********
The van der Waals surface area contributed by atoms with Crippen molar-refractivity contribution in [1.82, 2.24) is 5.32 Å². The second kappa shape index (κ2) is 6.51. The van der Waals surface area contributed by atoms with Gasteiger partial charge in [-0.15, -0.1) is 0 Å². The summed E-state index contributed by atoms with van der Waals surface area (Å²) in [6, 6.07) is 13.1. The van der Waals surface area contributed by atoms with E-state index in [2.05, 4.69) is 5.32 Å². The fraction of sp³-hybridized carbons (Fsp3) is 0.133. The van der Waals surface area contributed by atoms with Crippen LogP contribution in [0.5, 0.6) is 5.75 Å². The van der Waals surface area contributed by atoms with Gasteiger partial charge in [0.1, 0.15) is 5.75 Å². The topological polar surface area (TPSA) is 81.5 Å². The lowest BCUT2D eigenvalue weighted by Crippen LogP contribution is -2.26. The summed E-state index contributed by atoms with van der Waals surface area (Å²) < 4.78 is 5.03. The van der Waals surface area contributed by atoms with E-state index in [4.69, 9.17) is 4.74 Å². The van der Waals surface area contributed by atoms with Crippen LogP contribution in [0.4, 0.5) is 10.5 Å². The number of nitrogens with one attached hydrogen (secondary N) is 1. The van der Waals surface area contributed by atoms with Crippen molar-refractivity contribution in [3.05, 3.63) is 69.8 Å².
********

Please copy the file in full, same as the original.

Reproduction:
The van der Waals surface area contributed by atoms with Crippen molar-refractivity contribution in [1.82, 2.24) is 5.32 Å². The second kappa shape index (κ2) is 6.51. The van der Waals surface area contributed by atoms with Gasteiger partial charge in [-0.15, -0.1) is 0 Å². The summed E-state index contributed by atoms with van der Waals surface area (Å²) in [6, 6.07) is 13.1. The van der Waals surface area contributed by atoms with E-state index in [2.05, 4.69) is 5.32 Å². The fraction of sp³-hybridized carbons (Fsp3) is 0.133. The van der Waals surface area contributed by atoms with Crippen LogP contribution in [0.5, 0.6) is 5.75 Å². The van der Waals surface area contributed by atoms with Gasteiger partial charge in [0.1, 0.15) is 5.75 Å². The topological polar surface area (TPSA) is 81.5 Å². The lowest BCUT2D eigenvalue weighted by Crippen LogP contribution is -2.26. The summed E-state index contributed by atoms with van der Waals surface area (Å²) < 4.78 is 5.03. The van der Waals surface area contributed by atoms with E-state index in [4.69, 9.17) is 4.74 Å². The van der Waals surface area contributed by atoms with Crippen LogP contribution in [0.4, 0.5) is 10.5 Å². The number of nitrogens with one attached hydrogen (secondary N) is 1. The van der Waals surface area contributed by atoms with Crippen molar-refractivity contribution in [3.05, 3.63) is 69.8 Å².